I've just been reading about the importance of rest days and why sleep is important.

According to Lego Stormtroopr, sleep is something you can't work around.

I work at a desk in an office all day. Is this considered resting?

If I get less sleep one night, is it at least beneficial that I'm sedentary during the day? What effect does being at work have on my body? Are my muscles regenerating and, if so, would they be doing as much regenerating as if I were sleeping?

The sources I've read don't specifically say whether rest and sleep can or cannot be substituted or what the body is doing during each.

  • Similar to this question, fitness.stackexchange.com/q/16307/3778
    – FredrikD
    Commented Jun 12, 2014 at 7:32
  • there are studies done which says that you could "rest" and not fully sleep a little bit at a time all day long (I forgot, it was something like 5 minutes an hour?). However in practice, few people were able to keep it up greater than 6 months. I think part of it was, "nobody else is up at 3am, so what's the point?" Commented Jun 12, 2014 at 13:12
  • 1
    There are certain kinds of meditation that can temporarily replace the need for as much sleep, but eventually the body needs sleep, dreaming and rem cycles to continue to function rationally.
    – JohnP
    Commented Jun 12, 2014 at 14:37
  • At the end of your work day, do you feel refreshed and well-rested? Commented Feb 26, 2019 at 21:10

1 Answer 1


From here:

"Tim Ferriss discusses how there needs to be more of a reason than tissue regeneration for sleep. According to Sapolsky (2004), many scientists and doctors believe we need sleep so the brain can replenish its energy supplies. The brain weighs only about three percent of our total body weight, yet it consumes 25 percent of the total body energy expenditure! Deep wave sleep is when energy restoration occurs (stages three and four REM)."

"It’s very important that you don’t watch television or do things right before bed that stimulate the sympathetic nervous system (SNS). Once in a while, you might stay up for a late game, but you will have no shot at entering deep wave sleep while the SNS is cranking. I always have my athletes stretch, meditate, go for a light walk, or listen to some soothing music before bed. These types of activities help to activate the parasympathetic nervous system (PNS). In order for recovery to take place, you must be in PNS dominant mode."

"If you or your athletes are depriving themselves of sleep, a decrease in stress hormones doesn’t occur. Instead, they increase. To make matters worse, a lack of sleep will cause both growth hormones and sex hormones to decrease."

From here:

"As sleep is divided into stages, the roles of sleep likely depend upon the stage in question. Non-rapid eye movement (NREM) sleep appears to play a role in the restoration of the nervous system and energy conservation. Rapid eye movement (REM) sleep seems to be important in local brain regeneration and modulating emotions. REM sleep appears to prepare animals for waking behavior; animals awakened from NREM sleep demonstrate impaired sensorimotor function in comparison to those awakened from REM sleep (Horner et al. 1997)."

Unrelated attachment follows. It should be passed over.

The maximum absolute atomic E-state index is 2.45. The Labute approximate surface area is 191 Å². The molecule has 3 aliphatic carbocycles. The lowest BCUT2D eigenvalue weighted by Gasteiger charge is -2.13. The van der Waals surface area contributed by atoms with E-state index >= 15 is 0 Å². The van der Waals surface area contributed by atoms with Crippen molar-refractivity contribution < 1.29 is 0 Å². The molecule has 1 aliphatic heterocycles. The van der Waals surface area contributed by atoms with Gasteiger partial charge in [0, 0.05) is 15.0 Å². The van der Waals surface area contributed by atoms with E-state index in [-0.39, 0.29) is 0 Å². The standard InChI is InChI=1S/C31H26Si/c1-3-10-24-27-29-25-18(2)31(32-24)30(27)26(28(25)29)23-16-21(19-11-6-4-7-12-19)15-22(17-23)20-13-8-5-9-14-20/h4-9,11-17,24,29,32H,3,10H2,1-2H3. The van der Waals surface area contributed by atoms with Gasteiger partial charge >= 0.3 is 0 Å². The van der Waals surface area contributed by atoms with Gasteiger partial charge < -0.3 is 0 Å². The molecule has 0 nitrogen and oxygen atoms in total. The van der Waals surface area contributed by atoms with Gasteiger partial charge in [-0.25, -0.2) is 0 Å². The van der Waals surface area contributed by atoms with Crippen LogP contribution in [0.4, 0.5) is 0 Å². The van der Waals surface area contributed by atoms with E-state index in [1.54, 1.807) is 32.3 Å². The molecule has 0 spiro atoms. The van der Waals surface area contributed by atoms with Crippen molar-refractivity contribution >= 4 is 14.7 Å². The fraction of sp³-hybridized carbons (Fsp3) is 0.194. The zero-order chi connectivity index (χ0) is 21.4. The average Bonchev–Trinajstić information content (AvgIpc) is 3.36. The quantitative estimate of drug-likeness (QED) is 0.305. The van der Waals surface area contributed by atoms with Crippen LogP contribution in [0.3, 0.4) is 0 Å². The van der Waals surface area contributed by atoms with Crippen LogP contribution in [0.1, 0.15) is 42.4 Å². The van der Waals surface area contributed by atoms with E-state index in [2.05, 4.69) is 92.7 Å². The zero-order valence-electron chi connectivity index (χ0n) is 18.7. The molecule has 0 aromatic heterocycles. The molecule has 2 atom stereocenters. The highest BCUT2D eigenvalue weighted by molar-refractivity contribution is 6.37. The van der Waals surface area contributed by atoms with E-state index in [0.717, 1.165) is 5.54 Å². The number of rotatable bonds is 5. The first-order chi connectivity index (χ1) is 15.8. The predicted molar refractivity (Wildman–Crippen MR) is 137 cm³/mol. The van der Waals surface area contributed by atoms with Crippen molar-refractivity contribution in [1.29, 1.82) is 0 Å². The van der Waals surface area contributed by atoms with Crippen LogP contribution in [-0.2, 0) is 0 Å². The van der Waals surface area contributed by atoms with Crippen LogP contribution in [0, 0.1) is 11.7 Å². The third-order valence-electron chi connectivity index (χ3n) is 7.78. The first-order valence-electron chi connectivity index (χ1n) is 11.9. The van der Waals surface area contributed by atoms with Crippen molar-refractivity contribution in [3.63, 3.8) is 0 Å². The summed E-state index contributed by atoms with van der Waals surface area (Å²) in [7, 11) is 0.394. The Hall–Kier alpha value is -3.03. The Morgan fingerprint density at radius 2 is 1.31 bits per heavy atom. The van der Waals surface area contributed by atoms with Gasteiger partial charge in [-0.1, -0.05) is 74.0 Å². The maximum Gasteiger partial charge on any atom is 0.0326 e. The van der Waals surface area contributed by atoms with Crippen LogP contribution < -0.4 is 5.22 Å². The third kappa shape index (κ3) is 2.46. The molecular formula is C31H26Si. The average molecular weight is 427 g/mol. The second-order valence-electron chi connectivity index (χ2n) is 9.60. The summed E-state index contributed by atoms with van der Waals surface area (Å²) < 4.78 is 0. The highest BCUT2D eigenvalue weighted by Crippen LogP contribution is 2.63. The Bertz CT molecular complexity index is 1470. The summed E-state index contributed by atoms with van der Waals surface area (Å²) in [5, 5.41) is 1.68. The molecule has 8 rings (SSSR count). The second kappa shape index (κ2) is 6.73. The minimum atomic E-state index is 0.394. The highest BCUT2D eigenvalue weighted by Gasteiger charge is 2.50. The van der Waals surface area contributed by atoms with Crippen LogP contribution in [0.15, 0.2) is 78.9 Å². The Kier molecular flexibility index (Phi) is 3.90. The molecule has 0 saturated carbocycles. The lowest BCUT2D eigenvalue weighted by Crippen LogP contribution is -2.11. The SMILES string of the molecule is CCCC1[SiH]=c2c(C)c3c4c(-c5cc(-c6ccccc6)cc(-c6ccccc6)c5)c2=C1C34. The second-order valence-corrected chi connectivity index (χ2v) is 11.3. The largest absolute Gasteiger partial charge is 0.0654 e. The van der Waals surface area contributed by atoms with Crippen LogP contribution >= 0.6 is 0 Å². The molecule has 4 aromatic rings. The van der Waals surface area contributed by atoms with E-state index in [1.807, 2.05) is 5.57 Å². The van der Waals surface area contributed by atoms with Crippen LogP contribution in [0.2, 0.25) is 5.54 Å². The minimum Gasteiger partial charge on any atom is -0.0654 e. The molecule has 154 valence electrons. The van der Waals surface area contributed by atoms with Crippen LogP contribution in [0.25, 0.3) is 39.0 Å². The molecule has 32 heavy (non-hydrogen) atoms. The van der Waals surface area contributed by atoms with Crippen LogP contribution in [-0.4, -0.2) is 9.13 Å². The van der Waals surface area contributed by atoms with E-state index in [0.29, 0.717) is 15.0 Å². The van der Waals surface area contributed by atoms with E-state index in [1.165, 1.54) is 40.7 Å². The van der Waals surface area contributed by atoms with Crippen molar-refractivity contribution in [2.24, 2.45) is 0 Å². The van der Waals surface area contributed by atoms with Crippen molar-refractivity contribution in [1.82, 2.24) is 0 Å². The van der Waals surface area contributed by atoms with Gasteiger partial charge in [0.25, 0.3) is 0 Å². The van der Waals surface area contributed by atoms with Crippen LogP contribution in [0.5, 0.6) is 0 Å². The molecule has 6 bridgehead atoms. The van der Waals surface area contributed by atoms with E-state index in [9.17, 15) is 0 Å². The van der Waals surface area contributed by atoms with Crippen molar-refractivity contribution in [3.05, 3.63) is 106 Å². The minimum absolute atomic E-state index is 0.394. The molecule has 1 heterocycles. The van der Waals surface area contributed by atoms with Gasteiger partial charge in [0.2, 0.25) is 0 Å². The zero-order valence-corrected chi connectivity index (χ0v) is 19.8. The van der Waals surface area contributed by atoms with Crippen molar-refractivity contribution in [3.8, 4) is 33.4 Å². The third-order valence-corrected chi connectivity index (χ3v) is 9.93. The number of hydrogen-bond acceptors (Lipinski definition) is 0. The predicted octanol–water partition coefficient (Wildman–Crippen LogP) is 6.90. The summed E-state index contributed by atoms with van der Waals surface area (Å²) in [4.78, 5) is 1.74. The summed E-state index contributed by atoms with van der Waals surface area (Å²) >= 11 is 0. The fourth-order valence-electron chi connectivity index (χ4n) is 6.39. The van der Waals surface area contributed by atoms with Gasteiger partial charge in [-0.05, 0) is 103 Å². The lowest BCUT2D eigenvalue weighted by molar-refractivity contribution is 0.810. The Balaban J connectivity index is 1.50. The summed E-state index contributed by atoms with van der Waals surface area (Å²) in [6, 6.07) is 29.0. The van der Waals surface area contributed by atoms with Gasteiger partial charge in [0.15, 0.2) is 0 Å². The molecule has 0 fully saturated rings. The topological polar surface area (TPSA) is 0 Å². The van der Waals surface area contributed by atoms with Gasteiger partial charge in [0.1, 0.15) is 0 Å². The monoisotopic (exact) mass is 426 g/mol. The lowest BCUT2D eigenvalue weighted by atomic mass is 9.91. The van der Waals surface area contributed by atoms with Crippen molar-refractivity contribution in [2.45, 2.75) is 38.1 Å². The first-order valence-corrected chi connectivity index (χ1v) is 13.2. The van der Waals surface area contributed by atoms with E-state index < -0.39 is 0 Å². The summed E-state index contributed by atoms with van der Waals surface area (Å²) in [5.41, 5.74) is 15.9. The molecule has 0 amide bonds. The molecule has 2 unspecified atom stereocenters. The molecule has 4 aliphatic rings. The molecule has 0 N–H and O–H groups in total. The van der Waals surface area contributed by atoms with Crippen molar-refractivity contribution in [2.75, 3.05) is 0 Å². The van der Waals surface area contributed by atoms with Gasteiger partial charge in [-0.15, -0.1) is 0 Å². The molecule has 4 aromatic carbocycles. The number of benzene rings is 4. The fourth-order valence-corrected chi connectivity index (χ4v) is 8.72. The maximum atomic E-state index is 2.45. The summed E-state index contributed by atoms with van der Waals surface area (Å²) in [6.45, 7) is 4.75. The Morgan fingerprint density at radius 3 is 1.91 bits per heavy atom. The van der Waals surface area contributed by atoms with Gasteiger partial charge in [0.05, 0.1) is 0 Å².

"Early work suggested that sleep deprivation could impact variables associated with body composition. One to two nights of complete sleep deprivation was associated with elevated 24-hour urinary nitrogen excretion (Scrimshaw et al. 1966), which might be expected to impair lean body mass accrual. Sleep deprivation also appears to elicit changes in appetite-related hormones that could influence food intake and body composition."

"Four days of sleep extension to ten hours per night reduced daytime sleepiness (Carskadon and Dement 1982), which might be expected to hinder performance. Kamdar and colleagues (2004) also found this as well as faster reaction times and improved moods after sleep extension."

"Sleep deprivation has been shown to impair the immune and endocrine systems (Reilly and Edwards 2007), which are crucial to recovery from exercise. Acute sleep deprivation has been shown to lower testosterone and aggression in men (Cote et al. 2012), which could reduce motivation in training and blunt adaptations due to the stimulatory effect of testosterone on muscle protein synthesis. Disrupted sleep has been associated with reductions in resting heart rate and core temperature (Vaara et al. 2009), aerobic capacity, and aerobic enzyme activity (Vondra et al. 2001)."

"The National Sleep Foundation provides the following generic recommendations:

•Ages 1–3 years old, 12–14 hours per night •Ages 3–5 years old, 11–13 hours per night •Ages 5–10 years old, 10–11 hours per night •Ages 10-19 years old, 8.5–9.25 hours of sleep per night •Adults, 7–9 hours of sleep per night"

Also look up Chad Aichs. He has written a lot on sleep and lifting.

Perhaps the second article closes the best, "Sleep is something that we should all strive to improve if we value our health and performance."


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